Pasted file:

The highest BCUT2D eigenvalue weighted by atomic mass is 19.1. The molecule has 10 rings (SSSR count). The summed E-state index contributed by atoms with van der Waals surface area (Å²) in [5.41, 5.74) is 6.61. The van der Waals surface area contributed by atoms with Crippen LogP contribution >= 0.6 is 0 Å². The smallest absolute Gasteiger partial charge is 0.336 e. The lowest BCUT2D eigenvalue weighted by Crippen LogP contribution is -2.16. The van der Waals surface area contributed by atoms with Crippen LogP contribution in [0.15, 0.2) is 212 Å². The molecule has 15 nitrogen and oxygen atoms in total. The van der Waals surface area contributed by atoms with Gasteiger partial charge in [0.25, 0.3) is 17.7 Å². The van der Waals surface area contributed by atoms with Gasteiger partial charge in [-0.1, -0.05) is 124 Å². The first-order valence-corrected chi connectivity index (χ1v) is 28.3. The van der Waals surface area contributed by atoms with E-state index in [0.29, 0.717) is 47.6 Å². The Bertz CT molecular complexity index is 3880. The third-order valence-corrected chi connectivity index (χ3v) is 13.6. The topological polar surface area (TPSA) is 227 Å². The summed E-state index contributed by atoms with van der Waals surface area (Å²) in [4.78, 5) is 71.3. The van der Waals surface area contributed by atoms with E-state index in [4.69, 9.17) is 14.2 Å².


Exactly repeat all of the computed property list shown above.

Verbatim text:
The highest BCUT2D eigenvalue weighted by atomic mass is 19.1. The molecule has 10 rings (SSSR count). The summed E-state index contributed by atoms with van der Waals surface area (Å²) in [5.41, 5.74) is 6.61. The van der Waals surface area contributed by atoms with Crippen LogP contribution >= 0.6 is 0 Å². The smallest absolute Gasteiger partial charge is 0.336 e. The lowest BCUT2D eigenvalue weighted by Crippen LogP contribution is -2.16. The van der Waals surface area contributed by atoms with Crippen LogP contribution in [0.15, 0.2) is 212 Å². The molecule has 15 nitrogen and oxygen atoms in total. The van der Waals surface area contributed by atoms with Gasteiger partial charge in [0.25, 0.3) is 17.7 Å². The van der Waals surface area contributed by atoms with Gasteiger partial charge in [-0.1, -0.05) is 124 Å². The first-order valence-corrected chi connectivity index (χ1v) is 28.3. The van der Waals surface area contributed by atoms with E-state index in [0.29, 0.717) is 47.6 Å². The Bertz CT molecular complexity index is 3880. The third-order valence-corrected chi connectivity index (χ3v) is 13.6. The topological polar surface area (TPSA) is 227 Å². The summed E-state index contributed by atoms with van der Waals surface area (Å²) in [4.78, 5) is 71.3. The van der Waals surface area contributed by atoms with E-state index in [4.69, 9.17) is 14.2 Å².